Celebrating National Nurses Week: Sister Recounts Mercy Heritage
During National Nurses Week, Sisters of Mercy salute all nurses, including the many Mercy sisters, associates and staff, who work tirelessly as healthcare providers, educators and in other multiple nursing roles. National Nurses Week begins on May 6 and ends on the birthday of Florence Nightingale, May 12. The theme of this year’s national Nurses Week celebration is: “Delivering Quality and Innovation in Patient Care.”
Sister Charlotte Young, RSM, MSN, took time to reflect on her own experience as a nurse and to recall the rich history of the Sisters of Mercy in nursing. A 1960 graduate from Mercy Central School of Nursing, Grand Rapids, MI, Sister Charlotte received her BSN from Mercy College of Detroit in 1967 and her MSN from Wayne State University, Detroit, MI., in 1972. Her nursing experience ranges from serving as a medical surgical staff and head nurse to teaching medical surgical nursing. Over the years, she continued to use her nursing background while working in other healthcare positions. Today, she is a guest lecturer at McAuley School of Nursing of the University of Detroit Mercy.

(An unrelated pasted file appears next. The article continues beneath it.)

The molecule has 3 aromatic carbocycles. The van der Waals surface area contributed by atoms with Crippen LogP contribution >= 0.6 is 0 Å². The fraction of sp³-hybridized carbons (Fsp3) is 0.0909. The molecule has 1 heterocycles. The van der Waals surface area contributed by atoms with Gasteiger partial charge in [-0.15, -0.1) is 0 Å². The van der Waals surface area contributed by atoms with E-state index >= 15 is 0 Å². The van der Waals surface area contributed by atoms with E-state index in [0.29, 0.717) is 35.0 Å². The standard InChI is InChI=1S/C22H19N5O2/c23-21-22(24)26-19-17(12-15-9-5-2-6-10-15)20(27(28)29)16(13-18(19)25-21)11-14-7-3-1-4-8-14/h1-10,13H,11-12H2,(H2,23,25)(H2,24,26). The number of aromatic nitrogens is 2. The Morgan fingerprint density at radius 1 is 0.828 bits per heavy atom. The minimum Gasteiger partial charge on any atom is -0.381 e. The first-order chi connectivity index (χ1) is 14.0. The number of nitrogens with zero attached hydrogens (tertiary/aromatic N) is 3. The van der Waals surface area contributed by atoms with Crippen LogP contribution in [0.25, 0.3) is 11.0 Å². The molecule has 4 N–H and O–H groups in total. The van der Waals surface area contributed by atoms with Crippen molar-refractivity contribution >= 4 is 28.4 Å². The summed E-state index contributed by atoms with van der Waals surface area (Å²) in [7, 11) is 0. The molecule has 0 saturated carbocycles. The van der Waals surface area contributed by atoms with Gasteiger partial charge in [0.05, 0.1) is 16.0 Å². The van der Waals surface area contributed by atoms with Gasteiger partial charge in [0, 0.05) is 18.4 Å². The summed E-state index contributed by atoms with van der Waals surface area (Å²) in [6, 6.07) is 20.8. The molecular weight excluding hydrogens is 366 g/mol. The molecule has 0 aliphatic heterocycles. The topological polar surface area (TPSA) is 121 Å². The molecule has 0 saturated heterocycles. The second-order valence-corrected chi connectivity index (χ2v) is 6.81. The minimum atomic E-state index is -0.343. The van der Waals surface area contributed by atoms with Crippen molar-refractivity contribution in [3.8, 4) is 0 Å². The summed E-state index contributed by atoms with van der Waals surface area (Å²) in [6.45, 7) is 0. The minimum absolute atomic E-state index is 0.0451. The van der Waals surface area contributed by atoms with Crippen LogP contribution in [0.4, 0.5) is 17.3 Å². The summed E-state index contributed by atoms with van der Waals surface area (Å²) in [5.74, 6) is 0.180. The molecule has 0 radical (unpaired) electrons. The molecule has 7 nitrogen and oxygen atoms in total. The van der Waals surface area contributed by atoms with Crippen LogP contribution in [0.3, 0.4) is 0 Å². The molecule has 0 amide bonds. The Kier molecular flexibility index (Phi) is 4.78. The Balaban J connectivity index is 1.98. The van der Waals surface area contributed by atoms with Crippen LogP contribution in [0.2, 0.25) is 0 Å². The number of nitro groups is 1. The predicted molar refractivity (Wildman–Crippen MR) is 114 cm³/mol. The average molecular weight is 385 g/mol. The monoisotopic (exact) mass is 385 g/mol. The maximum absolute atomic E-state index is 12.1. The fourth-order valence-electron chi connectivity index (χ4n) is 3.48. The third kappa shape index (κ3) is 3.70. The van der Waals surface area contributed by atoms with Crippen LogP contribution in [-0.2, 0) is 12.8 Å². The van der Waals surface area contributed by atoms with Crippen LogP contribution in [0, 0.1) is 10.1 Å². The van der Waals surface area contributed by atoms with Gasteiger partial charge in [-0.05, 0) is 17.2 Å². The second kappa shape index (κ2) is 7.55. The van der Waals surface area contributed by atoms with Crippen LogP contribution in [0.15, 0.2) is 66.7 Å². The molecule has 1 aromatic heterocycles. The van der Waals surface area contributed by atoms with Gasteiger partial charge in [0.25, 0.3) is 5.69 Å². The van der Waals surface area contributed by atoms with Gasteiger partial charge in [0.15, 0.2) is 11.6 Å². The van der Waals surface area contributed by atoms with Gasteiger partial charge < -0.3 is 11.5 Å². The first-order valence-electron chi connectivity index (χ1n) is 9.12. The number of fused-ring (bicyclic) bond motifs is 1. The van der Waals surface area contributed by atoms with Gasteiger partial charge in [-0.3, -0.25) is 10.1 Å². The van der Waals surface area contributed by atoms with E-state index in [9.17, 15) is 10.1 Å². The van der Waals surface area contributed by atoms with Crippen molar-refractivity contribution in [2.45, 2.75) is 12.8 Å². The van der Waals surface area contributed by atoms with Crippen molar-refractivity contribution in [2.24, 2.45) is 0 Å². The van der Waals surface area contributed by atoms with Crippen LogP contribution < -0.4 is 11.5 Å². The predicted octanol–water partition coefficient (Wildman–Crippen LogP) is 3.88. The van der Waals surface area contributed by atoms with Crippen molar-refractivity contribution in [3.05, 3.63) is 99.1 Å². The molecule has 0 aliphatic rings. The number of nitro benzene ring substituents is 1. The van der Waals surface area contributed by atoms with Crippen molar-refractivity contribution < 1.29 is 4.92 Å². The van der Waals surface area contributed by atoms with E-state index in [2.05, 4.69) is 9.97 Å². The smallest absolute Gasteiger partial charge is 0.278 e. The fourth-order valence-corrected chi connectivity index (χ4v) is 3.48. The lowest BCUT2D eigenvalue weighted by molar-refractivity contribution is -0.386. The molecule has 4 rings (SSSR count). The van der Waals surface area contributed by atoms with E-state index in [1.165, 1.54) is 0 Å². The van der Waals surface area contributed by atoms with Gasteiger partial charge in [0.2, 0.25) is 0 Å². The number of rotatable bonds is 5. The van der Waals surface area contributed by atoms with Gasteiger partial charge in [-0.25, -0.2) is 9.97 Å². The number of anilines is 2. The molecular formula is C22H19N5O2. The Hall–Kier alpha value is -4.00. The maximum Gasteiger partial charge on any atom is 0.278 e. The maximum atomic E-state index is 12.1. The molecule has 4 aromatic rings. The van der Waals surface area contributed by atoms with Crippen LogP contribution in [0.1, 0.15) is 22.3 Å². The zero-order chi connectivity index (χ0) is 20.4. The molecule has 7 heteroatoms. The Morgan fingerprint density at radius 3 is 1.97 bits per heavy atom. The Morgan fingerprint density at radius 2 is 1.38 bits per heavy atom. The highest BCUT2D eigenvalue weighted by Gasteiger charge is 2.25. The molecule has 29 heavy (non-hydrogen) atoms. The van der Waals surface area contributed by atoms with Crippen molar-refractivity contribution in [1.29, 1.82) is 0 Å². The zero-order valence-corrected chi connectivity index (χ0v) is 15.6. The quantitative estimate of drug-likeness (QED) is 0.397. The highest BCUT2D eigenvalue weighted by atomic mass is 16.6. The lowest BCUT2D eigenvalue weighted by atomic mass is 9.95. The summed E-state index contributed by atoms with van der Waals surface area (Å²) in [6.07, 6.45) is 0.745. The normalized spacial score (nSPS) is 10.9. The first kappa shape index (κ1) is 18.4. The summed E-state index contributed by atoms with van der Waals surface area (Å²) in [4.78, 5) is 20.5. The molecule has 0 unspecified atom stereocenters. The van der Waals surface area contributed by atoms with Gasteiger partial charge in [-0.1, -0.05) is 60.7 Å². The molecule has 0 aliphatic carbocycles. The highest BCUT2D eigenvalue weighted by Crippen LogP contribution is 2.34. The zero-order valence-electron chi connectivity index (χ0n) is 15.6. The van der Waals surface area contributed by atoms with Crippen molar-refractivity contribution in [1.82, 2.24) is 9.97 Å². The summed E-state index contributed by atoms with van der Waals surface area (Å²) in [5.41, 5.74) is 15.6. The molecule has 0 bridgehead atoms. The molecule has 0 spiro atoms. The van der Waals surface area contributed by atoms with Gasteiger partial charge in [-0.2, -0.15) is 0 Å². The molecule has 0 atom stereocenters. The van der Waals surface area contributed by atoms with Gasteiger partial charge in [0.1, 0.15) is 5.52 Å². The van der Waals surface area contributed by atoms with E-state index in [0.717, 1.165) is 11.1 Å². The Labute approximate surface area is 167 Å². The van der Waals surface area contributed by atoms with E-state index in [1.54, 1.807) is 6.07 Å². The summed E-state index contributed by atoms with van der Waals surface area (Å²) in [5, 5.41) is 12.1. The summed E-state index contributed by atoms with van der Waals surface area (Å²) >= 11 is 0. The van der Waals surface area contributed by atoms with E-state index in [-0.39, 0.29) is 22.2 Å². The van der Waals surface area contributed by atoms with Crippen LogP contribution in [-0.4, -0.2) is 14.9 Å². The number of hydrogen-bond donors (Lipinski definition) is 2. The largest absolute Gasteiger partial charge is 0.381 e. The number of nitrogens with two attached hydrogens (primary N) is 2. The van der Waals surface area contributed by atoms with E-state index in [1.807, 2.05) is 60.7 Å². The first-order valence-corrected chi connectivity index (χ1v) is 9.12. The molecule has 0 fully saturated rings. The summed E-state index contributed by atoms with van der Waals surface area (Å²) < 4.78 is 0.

Mercy Nurses - A Grand Heritage
By Sister Charlotte Young, RSM, MSN.
From the time I was a little girl, I knew that I was going to be a nurse. My older sister had a brain tumor and my planwas that I would be a nurse and take care of her. While I did become a nurse, my sister did not survive. However, she is the catalyst that keeps me loving nursing.
As the celebration of Nurses Week draws near, I reflected on my many experiences as a nurse and what a wonderful and giving ministry it has been. Intrigued by the rich history of Sisters of Mercy and their contributions in the field of nursing, I decided to do some research.
From our Mercy Heritage, I have always thought being a Mercy Nurse was special. After reading the history of Mercy Nurses, I have an even greater appreciation of what a wonderful heritage we have in our Mercy Nurses. In the spirit of National Nurses Week, I would like to share some of that heritage.
Catherine McAuley founded the Sisters of Mercy in Dublin, Ireland , on Dec. 12, 1831, and immediately the Sisters began the visitation of the sick in their homes. The first hospital nursing for the Sisters of Mercy was during the cholera epidemic in 1832. In her book “The Path of Mercy the Life of Catherine McAuley,” Mary C. Sullivan recounts the long hours that Sisters spent at the Depot, Townsend Street, a hospital for cholera victims. The Sisters worked in shifts, and even with Catherine’s fear of contagion and death, she rarely left the hospital. Stories that have been handed down in Mercy history recount that the Sisters were so tired when they came home at night, that they would fall asleep on the stairs. Mary Anne Doyle spent so much time on her knees going from one patient to another that her knees began to swell. Catherine, to cheer up Mary Anne, playfully named the knees Cholera and Cholerene(1)